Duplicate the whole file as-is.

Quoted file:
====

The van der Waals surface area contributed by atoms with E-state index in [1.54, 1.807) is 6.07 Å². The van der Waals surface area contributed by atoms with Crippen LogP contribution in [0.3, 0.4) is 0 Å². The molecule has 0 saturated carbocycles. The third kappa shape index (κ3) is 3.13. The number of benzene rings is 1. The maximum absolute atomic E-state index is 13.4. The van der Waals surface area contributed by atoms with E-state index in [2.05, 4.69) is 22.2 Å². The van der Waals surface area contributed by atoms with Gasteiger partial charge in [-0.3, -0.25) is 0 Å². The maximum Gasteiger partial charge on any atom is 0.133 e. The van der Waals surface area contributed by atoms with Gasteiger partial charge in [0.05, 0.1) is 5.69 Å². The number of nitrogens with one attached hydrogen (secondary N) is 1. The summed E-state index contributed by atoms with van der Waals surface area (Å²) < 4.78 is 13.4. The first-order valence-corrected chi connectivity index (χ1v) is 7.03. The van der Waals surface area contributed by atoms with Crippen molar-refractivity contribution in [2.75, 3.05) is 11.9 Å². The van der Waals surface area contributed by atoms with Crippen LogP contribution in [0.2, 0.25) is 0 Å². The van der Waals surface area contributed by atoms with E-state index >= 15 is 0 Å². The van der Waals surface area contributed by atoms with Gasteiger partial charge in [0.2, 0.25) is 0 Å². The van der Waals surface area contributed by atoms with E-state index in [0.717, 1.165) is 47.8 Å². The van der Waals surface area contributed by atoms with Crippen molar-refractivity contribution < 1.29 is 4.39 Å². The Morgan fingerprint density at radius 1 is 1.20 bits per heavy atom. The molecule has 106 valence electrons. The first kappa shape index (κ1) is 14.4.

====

The van der Waals surface area contributed by atoms with E-state index in [1.54, 1.807) is 6.07 Å². The van der Waals surface area contributed by atoms with Crippen LogP contribution in [0.3, 0.4) is 0 Å². The molecule has 0 saturated carbocycles. The third kappa shape index (κ3) is 3.13. The number of benzene rings is 1. The maximum absolute atomic E-state index is 13.4. The van der Waals surface area contributed by atoms with E-state index in [2.05, 4.69) is 22.2 Å². The van der Waals surface area contributed by atoms with Gasteiger partial charge in [-0.3, -0.25) is 0 Å². The maximum Gasteiger partial charge on any atom is 0.133 e. The van der Waals surface area contributed by atoms with Gasteiger partial charge in [0.05, 0.1) is 5.69 Å². The number of nitrogens with one attached hydrogen (secondary N) is 1. The summed E-state index contributed by atoms with van der Waals surface area (Å²) < 4.78 is 13.4. The first-order valence-corrected chi connectivity index (χ1v) is 7.03. The van der Waals surface area contributed by atoms with Crippen molar-refractivity contribution in [2.75, 3.05) is 11.9 Å². The van der Waals surface area contributed by atoms with Crippen LogP contribution in [0.2, 0.25) is 0 Å². The van der Waals surface area contributed by atoms with E-state index >= 15 is 0 Å². The van der Waals surface area contributed by atoms with Gasteiger partial charge in [0.2, 0.25) is 0 Å². The van der Waals surface area contributed by atoms with E-state index in [0.717, 1.165) is 47.8 Å². The van der Waals surface area contributed by atoms with Crippen molar-refractivity contribution < 1.29 is 4.39 Å². The Morgan fingerprint density at radius 1 is 1.20 bits per heavy atom. The molecule has 106 valence electrons. The first kappa shape index (κ1) is 14.4.